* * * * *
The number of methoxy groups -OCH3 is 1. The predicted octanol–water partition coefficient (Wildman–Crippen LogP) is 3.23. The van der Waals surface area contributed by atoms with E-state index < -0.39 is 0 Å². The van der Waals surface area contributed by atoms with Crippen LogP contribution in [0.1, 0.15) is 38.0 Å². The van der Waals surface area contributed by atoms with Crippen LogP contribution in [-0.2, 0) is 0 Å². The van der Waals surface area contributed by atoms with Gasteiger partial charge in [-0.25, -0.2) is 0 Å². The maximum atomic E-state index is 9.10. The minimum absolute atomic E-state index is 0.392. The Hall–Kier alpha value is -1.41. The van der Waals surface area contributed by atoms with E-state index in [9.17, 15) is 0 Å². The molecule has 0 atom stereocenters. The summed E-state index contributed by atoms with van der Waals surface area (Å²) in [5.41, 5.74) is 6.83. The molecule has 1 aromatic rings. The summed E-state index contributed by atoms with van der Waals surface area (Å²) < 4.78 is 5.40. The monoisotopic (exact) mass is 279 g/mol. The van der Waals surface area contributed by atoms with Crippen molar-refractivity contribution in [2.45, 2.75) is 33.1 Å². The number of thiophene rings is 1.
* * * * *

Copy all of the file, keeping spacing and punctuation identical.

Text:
The number of methoxy groups -OCH3 is 1. The predicted octanol–water partition coefficient (Wildman–Crippen LogP) is 3.23. The van der Waals surface area contributed by atoms with E-state index < -0.39 is 0 Å². The van der Waals surface area contributed by atoms with Crippen LogP contribution in [0.1, 0.15) is 38.0 Å². The van der Waals surface area contributed by atoms with Crippen LogP contribution in [-0.2, 0) is 0 Å². The van der Waals surface area contributed by atoms with Gasteiger partial charge in [-0.25, -0.2) is 0 Å². The maximum atomic E-state index is 9.10. The minimum absolute atomic E-state index is 0.392. The Hall–Kier alpha value is -1.41. The van der Waals surface area contributed by atoms with E-state index in [9.17, 15) is 0 Å². The molecule has 0 atom stereocenters. The summed E-state index contributed by atoms with van der Waals surface area (Å²) in [5.41, 5.74) is 6.83. The molecule has 1 aromatic rings. The summed E-state index contributed by atoms with van der Waals surface area (Å²) < 4.78 is 5.40. The monoisotopic (exact) mass is 279 g/mol. The van der Waals surface area contributed by atoms with Crippen molar-refractivity contribution in [2.45, 2.75) is 33.1 Å². The number of thiophene rings is 1.